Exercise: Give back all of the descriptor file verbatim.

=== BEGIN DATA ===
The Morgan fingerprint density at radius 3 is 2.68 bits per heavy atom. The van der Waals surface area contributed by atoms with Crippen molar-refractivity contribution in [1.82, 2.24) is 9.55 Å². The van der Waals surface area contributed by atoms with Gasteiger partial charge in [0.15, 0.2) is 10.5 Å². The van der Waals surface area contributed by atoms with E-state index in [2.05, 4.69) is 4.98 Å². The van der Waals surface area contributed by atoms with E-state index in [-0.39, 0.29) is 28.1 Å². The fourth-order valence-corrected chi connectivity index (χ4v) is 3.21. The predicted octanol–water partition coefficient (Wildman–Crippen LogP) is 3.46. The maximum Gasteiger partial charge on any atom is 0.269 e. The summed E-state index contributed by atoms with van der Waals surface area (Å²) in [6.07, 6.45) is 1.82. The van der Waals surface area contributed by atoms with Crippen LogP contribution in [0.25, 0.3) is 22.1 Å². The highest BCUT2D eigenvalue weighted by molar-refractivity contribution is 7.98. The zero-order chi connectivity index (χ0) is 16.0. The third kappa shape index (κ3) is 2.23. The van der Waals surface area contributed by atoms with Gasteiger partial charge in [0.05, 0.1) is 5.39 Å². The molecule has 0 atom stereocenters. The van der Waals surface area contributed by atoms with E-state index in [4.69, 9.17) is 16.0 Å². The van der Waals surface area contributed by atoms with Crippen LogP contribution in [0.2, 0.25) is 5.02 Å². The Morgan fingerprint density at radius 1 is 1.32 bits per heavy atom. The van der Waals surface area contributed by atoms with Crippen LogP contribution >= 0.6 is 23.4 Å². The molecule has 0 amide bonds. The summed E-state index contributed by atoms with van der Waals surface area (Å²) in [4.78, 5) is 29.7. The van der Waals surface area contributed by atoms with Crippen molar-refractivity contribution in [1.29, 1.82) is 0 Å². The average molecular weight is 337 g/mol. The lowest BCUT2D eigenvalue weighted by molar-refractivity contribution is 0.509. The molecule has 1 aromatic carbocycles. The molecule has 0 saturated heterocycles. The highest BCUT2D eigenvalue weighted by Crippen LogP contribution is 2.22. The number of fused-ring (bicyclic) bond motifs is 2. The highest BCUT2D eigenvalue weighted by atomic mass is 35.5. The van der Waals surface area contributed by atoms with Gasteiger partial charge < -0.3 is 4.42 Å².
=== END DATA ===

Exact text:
The Morgan fingerprint density at radius 3 is 2.68 bits per heavy atom. The van der Waals surface area contributed by atoms with Crippen molar-refractivity contribution in [1.82, 2.24) is 9.55 Å². The van der Waals surface area contributed by atoms with Gasteiger partial charge in [0.15, 0.2) is 10.5 Å². The van der Waals surface area contributed by atoms with E-state index in [2.05, 4.69) is 4.98 Å². The van der Waals surface area contributed by atoms with E-state index in [-0.39, 0.29) is 28.1 Å². The fourth-order valence-corrected chi connectivity index (χ4v) is 3.21. The predicted octanol–water partition coefficient (Wildman–Crippen LogP) is 3.46. The maximum Gasteiger partial charge on any atom is 0.269 e. The summed E-state index contributed by atoms with van der Waals surface area (Å²) in [6.07, 6.45) is 1.82. The van der Waals surface area contributed by atoms with Crippen LogP contribution in [0.25, 0.3) is 22.1 Å². The highest BCUT2D eigenvalue weighted by molar-refractivity contribution is 7.98. The zero-order chi connectivity index (χ0) is 16.0. The third kappa shape index (κ3) is 2.23. The van der Waals surface area contributed by atoms with Gasteiger partial charge in [0.05, 0.1) is 5.39 Å². The molecule has 0 atom stereocenters. The van der Waals surface area contributed by atoms with E-state index in [4.69, 9.17) is 16.0 Å². The van der Waals surface area contributed by atoms with Crippen LogP contribution in [0.2, 0.25) is 5.02 Å². The Morgan fingerprint density at radius 1 is 1.32 bits per heavy atom. The van der Waals surface area contributed by atoms with Crippen LogP contribution >= 0.6 is 23.4 Å². The molecule has 0 amide bonds. The summed E-state index contributed by atoms with van der Waals surface area (Å²) in [4.78, 5) is 29.7. The van der Waals surface area contributed by atoms with Crippen molar-refractivity contribution in [1.29, 1.82) is 0 Å². The average molecular weight is 337 g/mol. The lowest BCUT2D eigenvalue weighted by molar-refractivity contribution is 0.509. The molecule has 1 aromatic carbocycles. The molecule has 0 saturated heterocycles. The highest BCUT2D eigenvalue weighted by Crippen LogP contribution is 2.22. The number of fused-ring (bicyclic) bond motifs is 2. The highest BCUT2D eigenvalue weighted by atomic mass is 35.5. The van der Waals surface area contributed by atoms with Gasteiger partial charge < -0.3 is 4.42 Å².